Leadership is not synonymous with a position of authority; it can also be informal and be held at many levels. Although leadership is most commonly associated with an individual leader, from a village elder to a country's prime minister, it equally exists within a government unit that takes the lead in pushing for public administration reform, or in large social movements that bring about society-wide change.
UNDP and its network of partners support national stakeholders through the following services:
- Support to joint visioning exercises, systems thinking, priority setting and strategic planning.
- Support to coalition management through process facilitation, identification and support to champions and change agents, developing negotiation and confidence building skills.
- Facilitation of leadership development through developing transformation and risk management skills.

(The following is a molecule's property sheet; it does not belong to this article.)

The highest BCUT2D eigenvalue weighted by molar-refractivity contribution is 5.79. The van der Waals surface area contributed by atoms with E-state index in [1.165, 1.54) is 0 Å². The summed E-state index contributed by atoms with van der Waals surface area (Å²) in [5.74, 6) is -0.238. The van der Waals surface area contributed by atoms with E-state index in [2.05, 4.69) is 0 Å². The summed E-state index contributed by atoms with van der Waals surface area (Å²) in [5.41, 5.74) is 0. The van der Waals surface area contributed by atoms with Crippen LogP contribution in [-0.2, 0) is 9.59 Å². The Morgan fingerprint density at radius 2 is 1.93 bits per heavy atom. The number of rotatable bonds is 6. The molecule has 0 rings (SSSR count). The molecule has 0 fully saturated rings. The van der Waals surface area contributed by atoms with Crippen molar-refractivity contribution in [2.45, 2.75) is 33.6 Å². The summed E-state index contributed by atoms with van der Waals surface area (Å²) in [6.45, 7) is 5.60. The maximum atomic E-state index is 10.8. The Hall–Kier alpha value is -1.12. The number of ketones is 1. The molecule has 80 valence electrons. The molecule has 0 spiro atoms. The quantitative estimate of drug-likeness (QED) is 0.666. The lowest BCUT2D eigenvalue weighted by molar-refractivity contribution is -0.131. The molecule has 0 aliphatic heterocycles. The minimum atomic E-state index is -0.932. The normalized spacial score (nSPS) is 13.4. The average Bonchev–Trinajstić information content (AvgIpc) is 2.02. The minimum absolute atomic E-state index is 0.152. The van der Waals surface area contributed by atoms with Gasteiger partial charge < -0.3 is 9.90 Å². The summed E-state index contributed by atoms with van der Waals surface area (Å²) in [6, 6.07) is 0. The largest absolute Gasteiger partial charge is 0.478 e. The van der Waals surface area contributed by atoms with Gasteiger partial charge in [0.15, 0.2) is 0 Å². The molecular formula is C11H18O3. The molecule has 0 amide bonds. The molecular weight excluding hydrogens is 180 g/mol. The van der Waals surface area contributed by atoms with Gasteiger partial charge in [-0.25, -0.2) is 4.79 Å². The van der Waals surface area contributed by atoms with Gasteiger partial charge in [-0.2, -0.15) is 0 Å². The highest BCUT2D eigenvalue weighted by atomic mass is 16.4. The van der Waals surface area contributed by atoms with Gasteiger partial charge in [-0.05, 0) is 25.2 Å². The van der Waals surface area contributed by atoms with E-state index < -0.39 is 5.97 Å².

- Support to the design of coaching and mentoring programmes for attracting and retaining leadership capacities and promoting ethics and values, for example, for young leaders.
- Support to the creation of career management systems, including incentives for good leadership, and policies for succession planning.
This volume, the third and final book in a series, explores the operational implications, from the standpoint of capacity development, for dealing with longstanding development dilemmas. It also addresses head on some of the most problematic issues related to incentives, such as compensation schemes, project implementation units, brain drain and corruption.